Freckles

  • Suggested by: presence of small, pigmented macules <5mm in diameter on sun-exposed area of a fair-skinned person.

  • Confirmed by: above appearance with no change on follow-up over weeks to months.

  • Finalized by the predictable outcome of management, e.g. no changes over time.

Seborrhoeic wart

  • Suggested by: presence of round or oval pigmented spot on the trunk or face in an elderly or middle-aged person. Progression from small papule into a pigmented warty nodule.

  • Confirmed by: ‘stuck-on’ appearance and multiplicity of lesions.

  • Finalized by the predictable outcome of management, e.g. cryotherapy, curettage, or shave biopsy.

Chloasma

  • Suggested by: appearance of large (<5mm) areas of pigmentation during pregnancy.

  • Confirmed by: resolution in months following delivery.

  • Finalized by the predictable outcome of management, e.g. sunscreens and camouflage cosmetics.

  • Peutz–Jegher’s syndrome

  • (with risk of colonic and other neoplasms)

  • Suggested by: small (<5mm) macules on the lips, in the mouth, and around the eyes and nose; also around the anus, hands, and feet. Present since infancy or childhood and fade with age.

  • Confirmed by: presence of polyposis coli on colonoscopy.

  • No treatment but refer for regular colonoscopy to remove suspicious polyps.

Dysplastic naevi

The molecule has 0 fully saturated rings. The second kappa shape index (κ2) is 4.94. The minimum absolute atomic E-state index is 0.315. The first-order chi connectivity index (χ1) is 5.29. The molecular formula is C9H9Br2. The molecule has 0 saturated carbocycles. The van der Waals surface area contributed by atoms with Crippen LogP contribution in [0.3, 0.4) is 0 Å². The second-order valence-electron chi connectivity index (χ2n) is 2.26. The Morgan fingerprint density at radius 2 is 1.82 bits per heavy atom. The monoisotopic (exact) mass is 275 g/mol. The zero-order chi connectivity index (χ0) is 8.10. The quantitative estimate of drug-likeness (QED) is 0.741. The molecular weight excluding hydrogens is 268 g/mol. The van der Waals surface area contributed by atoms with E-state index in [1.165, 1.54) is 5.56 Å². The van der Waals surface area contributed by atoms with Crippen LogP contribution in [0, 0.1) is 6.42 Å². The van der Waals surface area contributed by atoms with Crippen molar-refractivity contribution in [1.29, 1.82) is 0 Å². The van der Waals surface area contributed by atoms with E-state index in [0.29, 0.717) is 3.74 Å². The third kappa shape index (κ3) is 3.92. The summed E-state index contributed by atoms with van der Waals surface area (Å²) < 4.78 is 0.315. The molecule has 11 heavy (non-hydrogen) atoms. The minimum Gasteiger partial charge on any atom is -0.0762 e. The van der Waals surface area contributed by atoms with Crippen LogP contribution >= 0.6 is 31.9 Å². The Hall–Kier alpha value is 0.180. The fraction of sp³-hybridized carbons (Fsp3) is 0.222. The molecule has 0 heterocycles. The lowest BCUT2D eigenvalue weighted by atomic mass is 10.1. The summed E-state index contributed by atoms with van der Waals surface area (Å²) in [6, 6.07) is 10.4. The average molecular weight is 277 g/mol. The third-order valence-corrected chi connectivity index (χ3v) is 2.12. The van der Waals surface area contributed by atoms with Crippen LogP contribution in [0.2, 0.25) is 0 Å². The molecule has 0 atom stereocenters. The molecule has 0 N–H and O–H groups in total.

• Suggested by: irregular outline and deep pigmentation.

  • Confirmed by: biopsy.

  • Finalized by the predictable outcome of management, e.g. surgical excision.

Malignant melanoma ‘superficial spreading’, ‘lentigo’, ‘acral lentiginous’, ‘nodular’

  • Suggested by: recent increase in the size of a naevus, irregular outline, variation of colour, itchiness, and oozing or bleeding. ‘Superficial spreading’ (up to 50%, typically on leg, female), ‘lentigo’ (up to 50%); acral lentiginous (10%) on palms, soles, and nailbed of dark-skin); ‘nodular’ (25%, typically on trunk).

  • Confirmed by: biopsy.

  • Finalized by the predictable outcome of management, e.g. dermatologists confirmation of diagnosis and surgical intervention. Prognosis is related to tumour thickness: 5-y survival rate: <1mm=95%; 1–2mm=90%; 2.1–4mm=77%; >4mm=65%.

A tumour on the skin

Initial investigations (other tests in bold below): digital photography of lesion.

Main differential diagnoses and typical outline evidence, etc.

Seborrhoeic wart

  • Suggested by: a round or oval pigmented spot on the trunk or face in an elderly or middle-aged person, starting as a small papule, progressing to a pigmented warty nodule.

  • Confirmed by: ‘stuck-on’ appearance and multiplicity of lesions.

  • Finalized by the predictable outcome of management, e.g. cryotherapy, curettage, or shave biopsy.

Epidermal cyst

  • Suggested by: a cystic swelling on scalp, face, or trunk, with a firm consistency and skin-coloured.

  • Confirmed by: typical appearance and little progression over weeks to months.

  • Finalized by the predictable outcome of management, e.g. excision.

Milium

  • Suggested by: small, white cysts around the eyelids and on the cheeks, usually seen in children.

  • Confirmed by: typical appearance.

  • Finalized by the predictable outcome of management, e.g. extraction by a sterile needle.

Dermatofibroma

  • Suggested by: a nodular lesion in a young adult, typically on the lower leg of a female.

  • Confirmed by: biopsy.

  • Finalized by the predictable outcome of management, e.g. excision.

Pyogenic granuloma